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Rust-Oleum Corp. v. Nic Industries, Inc.

United States District Court, D. Oregon, Medford Division

January 2, 2019

RUST-OLEUM CORPORATION, Plaintiff,
v.
NIC INDUSTRIES, INC., Defendant.

          OPINION & ORDER

          MARK D. CLARKE UNITED STATES MAGISTRATE JUDGE.

         Plaintiff and Defendant entered into a Sales Agreement whereby Plaintiff, in return for receiving the exclusive right to purchase product from Defendant, agreed to minimum annual purchase amounts. Subsequently, the parties agreed to terminate the Sales Agreement and entered into a Settlement Agreement. Plaintiff filed this cause of action against Defendant seeking a determination that it has not breached its obligations under the Sales Agreement and the Settlement Agreement (the "Agreements"), as well as damages for Defendant's alleged breach of duty of good faith and fair dealing. Defendant filed counterclaims against Plaintiff for Page 1 of 4 - OPINION & ORDER breach of contract and misappropriation of trade secrets. This case now comes before the Court on Plaintiffs Rule 12(e) motion for a more definite statement as to what trade secret Defendant claims was misappropriated (#15). For the reasons below, Plaintiffs motion is DENIED.

         LEGAL STANDARD

         Federal Rule of Civil Procedure 8(a)(2) requires that a complaint contain a "short and plain statement of the claim showing that the pleader is entitled to relief." Rule 12(e) provides that "[a] party may move for a more definite statement of a pleading to which a responsive pleading is allowed but which is so vague or ambiguous that the party cannot reasonably prepare a response." Fed.R.Civ.P. 12(e). In evaluating a motion under Rule 12(e), the proper test is to determine "whether the complaint provides the defendant with a sufficient basis to frame his responsive pleadings." Federal Sav. & Loan Ins. Corp. v. Musacchio, 695 F.Supp. 1053, 1060 (N.D. Cal. 1988). Where the detail sought by a motion for more definite statement is available through discovery, the motion should be denied. See Beery v. Hitachi Home Elecs. (Am.) Inc., 157 F.RD. 477, 480 (CD. Cal. 1993).

         DISCUSSION

         Defendant NIC alleges in its Answer and Counterclaims (#12) that Plaintiff wrongfully reverse engineered the Wipe New product and wrongfully used its trade secrets to make and sell Wipe New in violation of the parties' Agreements. Plaintiff filed this motion for a more definite statement claiming that it could not reasonably prepare a response because it was unclear if the alleged trade secret was a formula, an ingredient, a specific product, or an entire product line. Plaintiffs Reply in Support of Motion, p. 4 (#22).

         Defendant's pleading contains the following specific language to support its misappropriation claim:

Paragraph 19. NIC invents and manufactures coating products for industrial and home use. NIC's product, which is the subject of this proceeding, contains a. secret chemical formula and o. secret ingredient, which is kept secret and was unknown to other companies such as Rust-Oleum. (The secret chemical formula and secret ingredient are hereafter collectively referred to as the "Secret Formula"), (emphasis added).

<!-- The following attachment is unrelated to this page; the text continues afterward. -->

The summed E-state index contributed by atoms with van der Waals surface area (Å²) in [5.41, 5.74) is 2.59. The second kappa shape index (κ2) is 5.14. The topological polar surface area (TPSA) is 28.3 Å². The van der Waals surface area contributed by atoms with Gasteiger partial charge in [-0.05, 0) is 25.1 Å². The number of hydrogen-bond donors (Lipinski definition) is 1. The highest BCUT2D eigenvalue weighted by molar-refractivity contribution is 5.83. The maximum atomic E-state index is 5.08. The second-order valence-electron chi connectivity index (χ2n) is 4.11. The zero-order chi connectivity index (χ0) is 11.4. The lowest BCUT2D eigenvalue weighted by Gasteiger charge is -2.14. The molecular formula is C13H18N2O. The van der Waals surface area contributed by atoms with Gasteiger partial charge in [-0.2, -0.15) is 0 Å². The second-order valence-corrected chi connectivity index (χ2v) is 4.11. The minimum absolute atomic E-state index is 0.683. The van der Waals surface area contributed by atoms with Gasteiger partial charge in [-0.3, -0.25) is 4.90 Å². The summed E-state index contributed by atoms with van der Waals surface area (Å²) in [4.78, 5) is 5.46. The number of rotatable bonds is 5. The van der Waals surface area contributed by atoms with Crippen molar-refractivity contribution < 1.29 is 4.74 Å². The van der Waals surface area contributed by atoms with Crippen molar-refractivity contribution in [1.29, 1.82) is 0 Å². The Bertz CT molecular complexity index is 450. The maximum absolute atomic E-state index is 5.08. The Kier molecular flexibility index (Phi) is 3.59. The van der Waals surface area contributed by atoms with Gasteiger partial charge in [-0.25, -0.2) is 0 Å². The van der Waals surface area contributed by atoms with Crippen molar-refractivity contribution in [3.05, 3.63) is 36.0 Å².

Paragraph 20. On or about December 1, 2012, NIC executed an Exclusive Sales Agreement with Wipe New to supply Wipe New with a product formulated by NIC, which Wipe New would then package and sell as a coating product called, "Wipe New". The product supplied by NIC under the Exclusive Sales Agreement utilizes the Secret Formula and contains the secret ingredient. The Wipe New coating product could be applied in the form of a wipe on application for vehicle restoration, detailing, and general household use. The Exclusive Sales Agreement covered applications described in said Agreement. At some point, Rust-Oleum expressed an interest in acquiring, by license or some other mechanism, the right to use the "Wipe New" trademark and brand, along with Wipe New's rights and interest in and to the Exclusive Sales Agreement. In anticipation of this acquisition, Wipe New and NIC entered into a new Exclusive Sales Agreement with an effective date of September 24, 2015, which had been reviewed and approved by Rust-Oleum.
Paragraph 28. On or about November 24, 2015, NIC learned that Rust-Oleum had conducted Gas Chromatography-Mass Spectrometry (GCMS) tests on Wipe New. Said test revealed to Rust-Oleum NIC's Secret Formula, including the identity of the secret ingredient.

         Upon review of these paragraphs in relation to Defendant's second counterclaim for misappropriation of trade secrets, the Court finds that Defendant has stated its claim with enough particularity to provide Plaintiff with a sufficient basis to frame its responsive pleading. These paragraphs provide sufficient particularity to conclude that the trade secrets at issue are (1) the formula used to create the Wipe New product supplied by NIC under the Sales Agreement, and (2) a specific secret ingredient used in that formula. Any further detail sought by Plaintiff as to the exact makeup of the formula and the exact alleged secret ingredient is available through discovery. Defendant has agreed to provide its secret formula during discovery under the terms of a protective order in exchange for Plaintiffs current formula so that the two formulas can be compared and evaluated by experts. The parties are directed to review this Court's Scheduling Order for further guidance regarding the exchange of the respective formulas. The Scheduling Order will be filed after a protective order has been adopted in this case.

         ORDER

         Based on the foregoing, and pursuant Rule 12(e), Plaintiffs motion for a more ...


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